Camera Techniques

In this lesson we walked around the college with cameras to record and experimented with different types of angles which could be useful to us when we set out to film our documentaries.

Aerial Shot

The aerial shot is when the camera films its subject from above, usually from a helicopter or on top of a building. We used this shot when we taken a photograph from the second floor of the rotunda down towards the café.

Example of a bird eye view

Arc Shot

The arc shot is created when the photographer/cameraman moves around it’s subject in a semi circle motion. This is used to show the subject at various angles and points of view.

Bridging Shot

This shows an exterior shot of a building or location to show where filming is taking place. It is also used between shots to show a passing of time – For example, in Indiana Jones movies it regularly shows a map with a dotted line connecting from one place to another as he travels around the world.

Close Up Shot

This is one of the more commonly used camera shots when the cameraman zooms in or gets closer to the subject to make it the primary focus and/or bring more detail to it. For example, it is common for the camera to do a close up of someone’s face during a conversation to show and emphasise the emotion on the face.

Medium Shot

Medium shots usually get two people into the shot with the shoulders and face on show in order to illustrate the, conversation, relationship of the two and/or see how the different people react to a situation. An example of a medium shot we took was when me and Ben were sat in the airplane in the Travel and Tourism department.

Long Shot

A long shot, also known as a wide shot or a full shot, shows the main subject in its entirety within it’s surrounding environment and how it relates to that. It is used to set the scene and are prevalent in war or disaster movies. For this shot we got Ben to stand far away on the slope which connects Costa and the Rotunda and took a photo of that.

Cowboy Shot

The Cowboy shot is when the camera is aimed from the subject’s mid-thigh area, where the Cowboy’s gun holster will be worn in Western era films. For this shot I took a photo of Ashleigh’s purse as she waited to buy a coffee at Costa.

Deep Focus

This is when the background of a shot is kept in full focus, said to have been popularised by Orson Welles and his cinematographer Gregg Toland.

Dolly Zoom

This is an effect to illustrate a feeling on unreality made by the camera moving towards or away (dollying) from the subject while simultaneously zooming out or in.

Dutch Tilt

This shot is when the camera is tilted at an angle as to create psychological uneasiness.

Establishing Shot

This is used, usually at the beginning of a film and/or scenes which let the viewer know where it is taking place. We took a photograph at the sign which lets you know that you are in the art and media section of the college.

Handheld Shot

This shot is where the person operating the camera will use a simple handheld camera which makes the footage capture appear somewhat shaky. It is particularly effective in horrors or thrillers, especially if it from the perspective of someone running away.

Low Angle Shot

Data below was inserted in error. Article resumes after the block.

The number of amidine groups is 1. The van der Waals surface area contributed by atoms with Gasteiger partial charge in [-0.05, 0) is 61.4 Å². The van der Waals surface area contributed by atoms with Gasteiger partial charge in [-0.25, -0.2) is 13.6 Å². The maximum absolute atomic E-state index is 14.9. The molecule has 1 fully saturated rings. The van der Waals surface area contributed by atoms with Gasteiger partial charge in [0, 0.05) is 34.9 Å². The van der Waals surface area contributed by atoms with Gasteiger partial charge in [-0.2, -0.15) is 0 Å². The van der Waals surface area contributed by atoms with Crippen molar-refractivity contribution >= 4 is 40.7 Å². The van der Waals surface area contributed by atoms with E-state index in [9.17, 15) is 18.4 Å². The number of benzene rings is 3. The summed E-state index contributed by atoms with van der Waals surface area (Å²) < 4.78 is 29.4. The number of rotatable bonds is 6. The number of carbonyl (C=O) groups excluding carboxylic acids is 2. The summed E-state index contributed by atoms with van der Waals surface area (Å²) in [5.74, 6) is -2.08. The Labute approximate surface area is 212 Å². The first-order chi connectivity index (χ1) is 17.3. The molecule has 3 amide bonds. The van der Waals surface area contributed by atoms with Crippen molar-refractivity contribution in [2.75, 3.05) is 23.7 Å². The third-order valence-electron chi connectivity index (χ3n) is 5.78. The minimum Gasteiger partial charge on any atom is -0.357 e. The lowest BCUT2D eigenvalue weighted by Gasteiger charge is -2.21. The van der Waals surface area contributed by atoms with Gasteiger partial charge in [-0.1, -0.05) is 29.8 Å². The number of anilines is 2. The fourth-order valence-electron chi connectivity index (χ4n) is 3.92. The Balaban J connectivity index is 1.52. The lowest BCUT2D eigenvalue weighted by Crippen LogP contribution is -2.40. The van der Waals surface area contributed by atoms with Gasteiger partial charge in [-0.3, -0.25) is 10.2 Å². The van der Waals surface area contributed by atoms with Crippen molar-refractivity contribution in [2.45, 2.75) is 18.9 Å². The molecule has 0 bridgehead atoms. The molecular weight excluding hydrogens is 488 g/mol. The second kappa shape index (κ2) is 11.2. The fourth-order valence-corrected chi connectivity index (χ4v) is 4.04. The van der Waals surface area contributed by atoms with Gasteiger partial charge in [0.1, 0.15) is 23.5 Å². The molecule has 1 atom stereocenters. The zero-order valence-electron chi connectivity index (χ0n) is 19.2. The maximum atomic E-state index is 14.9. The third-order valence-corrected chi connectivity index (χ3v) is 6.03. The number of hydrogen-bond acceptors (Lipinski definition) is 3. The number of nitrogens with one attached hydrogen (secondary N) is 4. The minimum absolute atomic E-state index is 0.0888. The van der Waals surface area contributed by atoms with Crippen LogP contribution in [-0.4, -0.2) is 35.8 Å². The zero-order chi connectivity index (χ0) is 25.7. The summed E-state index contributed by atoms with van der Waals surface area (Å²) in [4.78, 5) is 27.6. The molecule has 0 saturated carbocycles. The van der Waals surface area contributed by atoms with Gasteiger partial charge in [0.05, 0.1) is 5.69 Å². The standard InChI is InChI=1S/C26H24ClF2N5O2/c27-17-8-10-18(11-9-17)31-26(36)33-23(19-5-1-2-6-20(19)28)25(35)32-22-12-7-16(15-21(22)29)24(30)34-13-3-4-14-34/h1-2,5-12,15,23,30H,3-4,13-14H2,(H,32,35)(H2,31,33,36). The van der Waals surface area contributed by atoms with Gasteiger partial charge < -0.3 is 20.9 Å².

The low angle shot is used to make the subject’s look more dominating, heroic and/or bigger from the perspective of another person.

High Angle Shot

This is pretty much the opposite of the last shot and will make the subject look smaller, vulnerable and powerless.

Locked Down Shot

This shot is used when the camera is focused on a particular subject, could be a door for example, while something happens off screen, a death for example. It is used to create suspense.

Library Shot

Library shots are clips which have been found from elsewhere and put into a film, for example, a documentary on a sports star will usually have clips from his playing days which would have come from elsewhere – This is a library shot.

Money Shot

The only shot Michael Bay has heard of. It is usually the most expensive shot of a movie and is when something happens which wows or grabs attention. In the case of the named director, explosions are pretty popular.

Over The Shoulder Shot

This shot is usually used while filming a conversation between two people, other that shoulder of one of them. It illustrates a connection between the two rather than distance.

Pan Shot

This is when the camera is continuously moved either left or right, and is used mostly to capture motion.

POV Shot

The POV, meaning point of view, shot is when it shows you what the character is looking at, usually following or followed by a shot of the character’s reaction. It allows the audience to look and see the story unfolding through the character’s eyes.

The Sequence Shot

The sequence shot is when the scene is filmed within one continuous shot without editing.


Like the pan shot, but instead of moving left and right, the camera will be moved up and down.

Top Shot

The Top Shot, also known as a Birds Eye View shot, is when the camera is looking directly down rather than on an angle.

Tracking Shot

A shot where the subject is followed, either from behind, from it’s side or in front of.

Two Shot

A show which shows two characters together, helping to establish connections between the two.


The zoom is used to give the impression the camera has been moved closer or further away from the subject, but without moving.

Crane Shot

When the camera is placed on a crane and lifted up or down.



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